An image of Fallout: New Vegas

These games that got 6 or 7 or even 5 are still good games and you’ll still have fun with them. By only playing those big budget games that consistently score high; you’re crippling the industry by discouraging experimentation.  So read those reviews.  Read the ones that love the game and read the ones that hate the game.  Learn about what they thought of the game, but don’t base your decision entirely on the number beside the words.

5.  Stop Justifying Piracy to Yourself


Obviously this one should read “Stop Pirating Games you Jerk” but let’s be honest, the pirates wouldn’t listen.  Instead, here’s what you should do. Stop justifying piracy to yourself. Whenever there’s a talk of piracy there’s always a bunch of people who say things like “I’m just pirating the game because I disagree with their DLC policy” or “I’m pirating the game because I hate their DRM” and so on and so on.

Stop it.  You’re not a crusader; you’re not a freedom fighter.  You’re just some kid with utorrent. If you’re going to steal games, then steal games but stop saying that you’re sticking it to the man by doing so.  You’re the reason DRM is crippling and invasive. You’re not fighting DRM by pirating, you’re encouraging it.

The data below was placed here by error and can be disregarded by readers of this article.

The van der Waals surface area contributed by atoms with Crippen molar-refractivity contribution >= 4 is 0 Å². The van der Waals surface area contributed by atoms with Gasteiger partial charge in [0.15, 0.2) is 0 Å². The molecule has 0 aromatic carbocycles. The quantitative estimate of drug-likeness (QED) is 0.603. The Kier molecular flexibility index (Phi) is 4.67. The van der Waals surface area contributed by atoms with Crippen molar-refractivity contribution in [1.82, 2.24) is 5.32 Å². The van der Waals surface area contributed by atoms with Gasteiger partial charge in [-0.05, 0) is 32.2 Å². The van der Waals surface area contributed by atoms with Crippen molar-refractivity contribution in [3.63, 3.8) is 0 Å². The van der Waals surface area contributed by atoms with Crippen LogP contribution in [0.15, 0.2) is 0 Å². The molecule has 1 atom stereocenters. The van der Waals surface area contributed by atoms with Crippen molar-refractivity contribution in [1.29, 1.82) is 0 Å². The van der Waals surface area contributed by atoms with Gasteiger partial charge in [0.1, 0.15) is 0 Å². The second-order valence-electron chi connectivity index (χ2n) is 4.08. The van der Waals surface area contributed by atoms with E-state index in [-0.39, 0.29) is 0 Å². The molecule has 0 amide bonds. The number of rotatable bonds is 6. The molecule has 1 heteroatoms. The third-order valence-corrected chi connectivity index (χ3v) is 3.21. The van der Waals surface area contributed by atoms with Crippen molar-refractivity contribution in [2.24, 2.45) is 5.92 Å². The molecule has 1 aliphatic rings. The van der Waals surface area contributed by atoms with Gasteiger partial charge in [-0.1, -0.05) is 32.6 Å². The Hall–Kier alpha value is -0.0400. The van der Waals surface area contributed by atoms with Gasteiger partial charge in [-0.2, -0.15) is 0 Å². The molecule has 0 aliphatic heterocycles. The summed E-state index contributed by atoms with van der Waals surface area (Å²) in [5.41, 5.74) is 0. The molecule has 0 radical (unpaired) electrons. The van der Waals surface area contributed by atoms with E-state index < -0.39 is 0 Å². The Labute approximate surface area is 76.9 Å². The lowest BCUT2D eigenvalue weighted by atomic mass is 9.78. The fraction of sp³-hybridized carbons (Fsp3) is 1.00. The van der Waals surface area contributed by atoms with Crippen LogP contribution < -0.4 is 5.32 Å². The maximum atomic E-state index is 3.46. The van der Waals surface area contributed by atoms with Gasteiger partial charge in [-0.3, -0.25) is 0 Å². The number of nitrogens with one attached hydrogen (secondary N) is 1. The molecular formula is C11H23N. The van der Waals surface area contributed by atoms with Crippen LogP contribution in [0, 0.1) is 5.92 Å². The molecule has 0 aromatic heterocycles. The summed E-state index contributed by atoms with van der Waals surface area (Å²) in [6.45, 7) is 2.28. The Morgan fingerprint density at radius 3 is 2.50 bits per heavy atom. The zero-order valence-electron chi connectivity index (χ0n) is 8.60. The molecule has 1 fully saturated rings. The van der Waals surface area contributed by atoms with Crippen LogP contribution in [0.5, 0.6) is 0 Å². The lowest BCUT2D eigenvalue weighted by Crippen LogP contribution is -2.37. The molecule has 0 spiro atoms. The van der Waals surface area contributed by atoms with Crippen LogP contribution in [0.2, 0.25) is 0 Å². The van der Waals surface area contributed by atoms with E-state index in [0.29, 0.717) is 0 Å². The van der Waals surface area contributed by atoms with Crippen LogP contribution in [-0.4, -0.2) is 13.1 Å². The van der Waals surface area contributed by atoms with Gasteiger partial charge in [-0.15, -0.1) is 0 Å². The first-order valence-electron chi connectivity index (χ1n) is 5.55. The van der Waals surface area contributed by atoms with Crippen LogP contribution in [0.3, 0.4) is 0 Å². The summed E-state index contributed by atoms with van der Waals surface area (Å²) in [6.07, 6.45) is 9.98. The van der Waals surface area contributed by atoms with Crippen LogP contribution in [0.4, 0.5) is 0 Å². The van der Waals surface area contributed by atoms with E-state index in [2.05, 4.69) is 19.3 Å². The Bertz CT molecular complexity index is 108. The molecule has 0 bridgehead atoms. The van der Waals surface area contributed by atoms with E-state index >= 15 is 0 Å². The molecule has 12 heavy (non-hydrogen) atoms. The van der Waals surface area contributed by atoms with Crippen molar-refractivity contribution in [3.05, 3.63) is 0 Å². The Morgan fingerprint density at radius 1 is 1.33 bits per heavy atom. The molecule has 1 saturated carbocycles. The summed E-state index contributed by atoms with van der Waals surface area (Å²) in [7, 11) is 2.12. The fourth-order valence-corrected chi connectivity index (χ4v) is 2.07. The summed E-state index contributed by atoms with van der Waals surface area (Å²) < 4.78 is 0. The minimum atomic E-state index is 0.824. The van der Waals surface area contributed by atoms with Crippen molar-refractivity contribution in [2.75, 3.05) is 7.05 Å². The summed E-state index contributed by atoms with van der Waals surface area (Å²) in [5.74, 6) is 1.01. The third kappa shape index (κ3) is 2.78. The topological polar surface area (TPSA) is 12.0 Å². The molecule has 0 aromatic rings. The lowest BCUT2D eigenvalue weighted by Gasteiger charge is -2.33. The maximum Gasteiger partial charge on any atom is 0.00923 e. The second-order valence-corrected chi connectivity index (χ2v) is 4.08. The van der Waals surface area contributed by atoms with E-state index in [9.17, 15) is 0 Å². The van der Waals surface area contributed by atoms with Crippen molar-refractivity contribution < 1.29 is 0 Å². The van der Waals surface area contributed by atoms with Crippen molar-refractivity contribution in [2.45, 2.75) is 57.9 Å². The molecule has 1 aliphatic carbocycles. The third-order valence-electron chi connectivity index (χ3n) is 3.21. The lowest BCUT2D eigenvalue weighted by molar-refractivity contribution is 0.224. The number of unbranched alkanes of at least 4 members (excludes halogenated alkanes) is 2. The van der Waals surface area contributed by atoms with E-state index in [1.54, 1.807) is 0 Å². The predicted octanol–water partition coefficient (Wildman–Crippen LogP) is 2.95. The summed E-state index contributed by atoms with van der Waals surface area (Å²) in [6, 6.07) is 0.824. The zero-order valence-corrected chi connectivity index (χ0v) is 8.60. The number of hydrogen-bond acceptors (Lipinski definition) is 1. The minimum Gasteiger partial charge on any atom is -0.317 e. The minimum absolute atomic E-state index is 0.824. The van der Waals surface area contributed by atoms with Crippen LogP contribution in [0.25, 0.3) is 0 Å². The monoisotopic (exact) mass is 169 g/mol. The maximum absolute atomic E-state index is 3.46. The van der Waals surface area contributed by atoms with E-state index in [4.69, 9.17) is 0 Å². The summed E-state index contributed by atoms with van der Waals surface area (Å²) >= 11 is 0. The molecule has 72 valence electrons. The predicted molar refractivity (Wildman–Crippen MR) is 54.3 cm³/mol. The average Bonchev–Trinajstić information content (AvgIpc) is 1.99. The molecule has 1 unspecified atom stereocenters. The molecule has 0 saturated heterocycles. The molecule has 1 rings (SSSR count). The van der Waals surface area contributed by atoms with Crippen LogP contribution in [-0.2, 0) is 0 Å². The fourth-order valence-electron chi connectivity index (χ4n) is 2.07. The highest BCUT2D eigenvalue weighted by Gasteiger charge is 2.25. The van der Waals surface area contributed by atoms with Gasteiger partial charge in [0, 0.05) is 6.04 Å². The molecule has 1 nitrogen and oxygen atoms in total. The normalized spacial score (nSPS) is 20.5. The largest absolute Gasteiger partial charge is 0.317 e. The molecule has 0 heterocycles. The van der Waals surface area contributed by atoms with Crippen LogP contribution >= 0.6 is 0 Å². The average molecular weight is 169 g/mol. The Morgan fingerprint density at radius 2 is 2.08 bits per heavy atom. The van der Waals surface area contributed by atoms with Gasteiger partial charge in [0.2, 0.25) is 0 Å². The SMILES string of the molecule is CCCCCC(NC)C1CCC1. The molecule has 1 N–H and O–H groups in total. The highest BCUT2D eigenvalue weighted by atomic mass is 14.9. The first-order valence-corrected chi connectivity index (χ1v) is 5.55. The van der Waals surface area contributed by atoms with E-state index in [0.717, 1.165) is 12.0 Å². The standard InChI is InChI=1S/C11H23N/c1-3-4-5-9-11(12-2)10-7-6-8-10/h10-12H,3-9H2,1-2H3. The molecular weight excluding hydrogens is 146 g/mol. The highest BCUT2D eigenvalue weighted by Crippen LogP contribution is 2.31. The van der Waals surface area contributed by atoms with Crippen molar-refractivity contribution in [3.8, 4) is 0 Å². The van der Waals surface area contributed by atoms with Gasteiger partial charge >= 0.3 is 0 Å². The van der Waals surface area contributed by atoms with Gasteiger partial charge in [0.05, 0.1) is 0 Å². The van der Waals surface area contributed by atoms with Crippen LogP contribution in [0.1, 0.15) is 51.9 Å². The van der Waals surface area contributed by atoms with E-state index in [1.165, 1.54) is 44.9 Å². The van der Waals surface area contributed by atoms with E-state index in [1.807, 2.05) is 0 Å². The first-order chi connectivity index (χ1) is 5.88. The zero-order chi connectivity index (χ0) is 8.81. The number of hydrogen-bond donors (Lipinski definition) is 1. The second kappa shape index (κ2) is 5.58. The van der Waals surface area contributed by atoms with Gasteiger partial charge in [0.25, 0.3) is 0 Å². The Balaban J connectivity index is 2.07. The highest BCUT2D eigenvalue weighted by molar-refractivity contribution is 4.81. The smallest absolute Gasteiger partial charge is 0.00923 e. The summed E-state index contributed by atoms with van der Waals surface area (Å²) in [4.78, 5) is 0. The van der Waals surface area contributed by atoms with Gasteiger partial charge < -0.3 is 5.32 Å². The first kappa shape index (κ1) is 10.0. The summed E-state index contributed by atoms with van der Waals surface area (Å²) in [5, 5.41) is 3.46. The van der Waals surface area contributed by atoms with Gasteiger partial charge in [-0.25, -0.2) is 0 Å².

There’s another excuse I hear for pirating all the time. “If I like it, I’ll buy it.” The idea is that you’ll pirate it, enjoy it, and then go purchase it. If you love the game, you’re probably not going to buy it. You already have it.  If you want to try it out, most computer games have demos on steam.  There are Redboxes everywhere in America and they usually have the big names that come out.  Rent it for a day then buy it if you like it.  Go get a Gamefly account, it’s cheap and it’ll let you keep the games you really like.

The fact that piracy is such a problem is abhorrent.  Stop pirating games, and if you can’t do that, stop lying to yourself.